In the past it has been beneficial to apply for an extension of time automatically once we have become aware of a seizure on behalf of a client. Usually we also make arrangements to view the seized goods to determine the likelihood that the goods are unauthorised prior to reporting the seizure to the client. In any event, given the tight timeframes, the client needs to have some idea of how it will proceed in such cases as early as possible. It may be that it will take action if a certain quantity of product is exceeded or if a repeat offender has surfaced. In many cases the intended recipient will voluntarily forfeit the goods upon receiving notification from the ACS or upon receiving a demand to do so from the trademark owner.
Unfortunately, persons who make a living from the importation of such unauthorised goods know some of the commercial realities of big business. Products may be sent in relatively small quantities in anticipation that the trademark owner will not proceed with a court action because of the small volumes and likely court costs; or the notional owner of the products may differ from shipment to shipment to avoid being detected as a repeat offender. However, similar addresses and importation trends may arise. Thus, maintaining a database of such use, even if legal action is not always taken, can help the trademark owner to ensure that the mark is not abused.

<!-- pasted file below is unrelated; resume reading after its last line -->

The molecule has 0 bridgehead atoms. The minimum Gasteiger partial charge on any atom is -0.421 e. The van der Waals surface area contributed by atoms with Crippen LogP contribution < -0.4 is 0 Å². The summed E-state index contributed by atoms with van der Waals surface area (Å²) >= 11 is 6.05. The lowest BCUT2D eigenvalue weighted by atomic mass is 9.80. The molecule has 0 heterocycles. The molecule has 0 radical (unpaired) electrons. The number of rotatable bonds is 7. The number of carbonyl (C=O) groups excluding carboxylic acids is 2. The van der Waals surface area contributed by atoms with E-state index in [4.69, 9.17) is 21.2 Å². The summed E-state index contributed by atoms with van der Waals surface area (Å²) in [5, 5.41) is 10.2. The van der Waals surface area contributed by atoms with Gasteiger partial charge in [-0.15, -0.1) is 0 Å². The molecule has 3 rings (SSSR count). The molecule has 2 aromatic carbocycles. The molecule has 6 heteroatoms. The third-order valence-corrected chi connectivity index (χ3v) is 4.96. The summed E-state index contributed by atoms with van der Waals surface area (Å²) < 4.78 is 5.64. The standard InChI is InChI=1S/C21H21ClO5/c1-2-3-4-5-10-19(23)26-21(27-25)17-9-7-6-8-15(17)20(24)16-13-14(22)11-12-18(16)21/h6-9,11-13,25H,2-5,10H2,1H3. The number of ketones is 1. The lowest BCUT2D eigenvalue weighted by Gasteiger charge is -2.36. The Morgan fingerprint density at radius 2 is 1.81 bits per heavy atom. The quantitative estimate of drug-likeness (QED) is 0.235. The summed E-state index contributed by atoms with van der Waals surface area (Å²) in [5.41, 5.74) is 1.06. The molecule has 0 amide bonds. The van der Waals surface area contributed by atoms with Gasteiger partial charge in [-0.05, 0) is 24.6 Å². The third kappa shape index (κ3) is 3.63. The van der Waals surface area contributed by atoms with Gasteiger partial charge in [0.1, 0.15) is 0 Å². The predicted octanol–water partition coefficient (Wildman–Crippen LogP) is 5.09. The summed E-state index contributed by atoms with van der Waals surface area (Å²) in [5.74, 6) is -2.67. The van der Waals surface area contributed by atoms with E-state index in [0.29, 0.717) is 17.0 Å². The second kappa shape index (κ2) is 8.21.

The ACS is also looking for ways to improve border enforcement and two current proposals may be particularly helpful to brand owners. The first proposal is to allow the ACS to release the name of the person exporting the goods to Australia. At present, the ACS is able to release only the name of the importer, and thus brand owners cannot easily track back the source of the counterfeit products. The second proposal would require importers to provide written notification either that the seized goods are forfeited or that they intend to claim them back. This should improve the administrative process and also present a greater deterrent to those importing counterfeit goods. These proposals were published for comment late in 2008 and the deadline for submission closed on 27th February 2009.
Despite the current perceived shortcomings, the ACS does make regular seizures based on objections lodged, although very few are widely publicised. As an example, late in 2008 the ACS seized 1,180 Minnie Mouse tops entering into Australia. Disney Enterprises, Inc is the owner of the MINNIE MOUSE trademark and there was evidence that the tops were made neither by Disney nor with its permission. As a result, customs officers have been ordered not to release the tops until they receive a further order from the court. Assuming that Disney prevails and the tops are unauthorised, the customs procedures that Disney has put in place will have worked to prevent the tops from being sold on the Australian market.
If passed, the proposed changes would assist brand owners and increase deterrents for those in the piracy trade. However, filing a notice with the ACS is not a substitute for monitoring use on the market; nor is the Australian border the only source of unauthorised product. However, the customs protection measures are an effective addition to the arsenal of the trademark owner and should not be overlooked.
This article first appeared in IAM magazine. For further information please visit www.iam-magazine.com